I read this as a standalone book and felt that it worked reasonably well that way. When background information was needed it was given concisely and without detracting from the plot. I did not feel that I needed to know more about any of the characters or their histories. Obviously, readers who are familiar with the characters would probably get more enjoyment from this book as they see the detectives’ personal lives developing. Personally, I was relieved that there was not a strong focus on them and also that they all seemed to be reasonably happy with their lot. The jaded, alcoholic detective is nowhere to be seen here, though there is an interesting subplot about a detective about to retire whose past is coming back to haunt him. Pascoe has a fixation on one of the characters, Franny Roote, which I imagine would please fans of the series as this clearly develops from a previous storyline. Again, as a newcomer, I felt sufficiently informed to be able to follow events without having read the previous books.


At 558 pages the book certainly feels worth the £6.99 RRP, but I think that this could have been a little pacier. Hill seems to be quite indulgent here: he likes words and he is determined to play with them. If you also like words, this could appeal very strongly to you. I did find this aspect of the story interesting, though not as fascinating as the killer or many of the other characters did! I liked that this worked as a standalone book as well as being part of a well-established series and I enjoyed the interactions between the characters, especially any scene involving Dalziel. I thought the ending was very disappointing and that the motivation of the killer was bizarre, although it was certainly fitting for their character, so perhaps I am being too harsh here. Overall I found this mildly enjoyable to read, but rather more literary than I had anticipated and certainly not gripping as the events all felt a little too random. I would read another book in the series, but I won’t be rushing to find one.

Read this if:

• You are already a Dalziel and Pascoe fan.
• You are very interested in words and wordplay.
• You enjoy crime fiction that focuses on conversation and thought rather than action and drama.
• You like endings where everything is explained and you have to read back over bits of the book to see that it all fits in.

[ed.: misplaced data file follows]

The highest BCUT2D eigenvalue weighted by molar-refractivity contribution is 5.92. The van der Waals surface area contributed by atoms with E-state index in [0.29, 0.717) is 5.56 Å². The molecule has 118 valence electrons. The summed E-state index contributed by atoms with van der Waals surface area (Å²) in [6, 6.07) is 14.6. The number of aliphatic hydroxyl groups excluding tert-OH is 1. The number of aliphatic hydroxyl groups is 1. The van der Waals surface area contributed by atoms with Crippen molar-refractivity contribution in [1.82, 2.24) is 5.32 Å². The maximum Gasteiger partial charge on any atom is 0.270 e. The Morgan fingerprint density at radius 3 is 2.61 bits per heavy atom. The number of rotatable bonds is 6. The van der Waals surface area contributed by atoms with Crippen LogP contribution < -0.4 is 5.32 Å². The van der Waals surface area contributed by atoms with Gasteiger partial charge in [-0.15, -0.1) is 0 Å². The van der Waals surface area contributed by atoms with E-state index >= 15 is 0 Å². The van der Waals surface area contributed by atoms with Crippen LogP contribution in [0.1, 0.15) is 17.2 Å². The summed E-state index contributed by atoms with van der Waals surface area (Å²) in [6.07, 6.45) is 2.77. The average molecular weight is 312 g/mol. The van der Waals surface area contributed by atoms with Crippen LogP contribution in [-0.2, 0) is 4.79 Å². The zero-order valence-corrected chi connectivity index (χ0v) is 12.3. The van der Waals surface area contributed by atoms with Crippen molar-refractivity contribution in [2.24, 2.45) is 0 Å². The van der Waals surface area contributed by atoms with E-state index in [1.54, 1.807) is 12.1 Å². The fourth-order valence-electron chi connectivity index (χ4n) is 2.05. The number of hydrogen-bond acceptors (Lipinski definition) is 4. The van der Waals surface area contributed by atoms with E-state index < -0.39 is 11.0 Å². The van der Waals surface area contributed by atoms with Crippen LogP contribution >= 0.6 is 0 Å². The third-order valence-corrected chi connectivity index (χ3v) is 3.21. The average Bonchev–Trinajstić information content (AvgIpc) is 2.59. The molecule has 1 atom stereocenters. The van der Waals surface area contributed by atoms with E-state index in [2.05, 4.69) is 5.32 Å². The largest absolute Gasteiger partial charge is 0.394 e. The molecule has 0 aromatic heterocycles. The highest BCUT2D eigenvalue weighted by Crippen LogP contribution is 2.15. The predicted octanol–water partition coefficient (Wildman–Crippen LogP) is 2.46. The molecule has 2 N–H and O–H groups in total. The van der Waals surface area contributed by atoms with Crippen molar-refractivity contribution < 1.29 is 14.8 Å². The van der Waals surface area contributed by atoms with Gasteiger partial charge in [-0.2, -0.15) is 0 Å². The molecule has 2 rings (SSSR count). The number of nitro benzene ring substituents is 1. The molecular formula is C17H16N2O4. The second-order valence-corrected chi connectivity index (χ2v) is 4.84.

Avoid this if:

• You have previously not enjoyed books featuring these detectives.
• You want a gripping crime story that focuses on forensics and other solvable clues.
• You like crime stories which are action packed and full of dastardly villains.
• You dislike endings with twists that make you read back over bits of the book to double check what happened. ( )
1 vote brokenangelkisses | Oct 27, 2012 |
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» Add other authors (4 possible)

Author nameRoleType of authorWork?Status
Reginald Hillprimary authorall editionscalculated
Gyllenhak, UlfTranslatorsecondary authorsome editionsconfirmed
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Amazon.com Product Description (ISBN 0060528095, Mass Market Paperback)

Normally, there would be nothing sinister about a death by drowning and a motorcycle fatality -- had these tragic occurrences not been predicted before the fact in a pair of macabre "Dialogues" submitted to a Yorkshire short story competition. Yet the local police department is slow to act -- until the arrival of a third Dialogue ... and another corpse. A darkness is settling over a terrorized community, brought on by a genius fiend who hides clues to his horrific acts in complex riddles and brilliant wordplay. Now two seasoned CID investigators, Peter Pascoe and "Fat Andy" Dalziel, are racing against a clock whose every tick signals more blood and outrage, caught in the twisted game of a diabolical killer who is turning their jurisdiction into a slaughterhouse.

(retrieved from Amazon Thu, 12 Mar 2015 18:15:36 -0400)

(see all 4 descriptions)

A man drowns, another dies in a motorbike crash. The Mid-Yorkshire Gazette receives correspondence from someone claiming responsibility for the deaths. When a third murder takes place, Dalziel and Pascoe find themselves playing games.

» see all 2 descriptions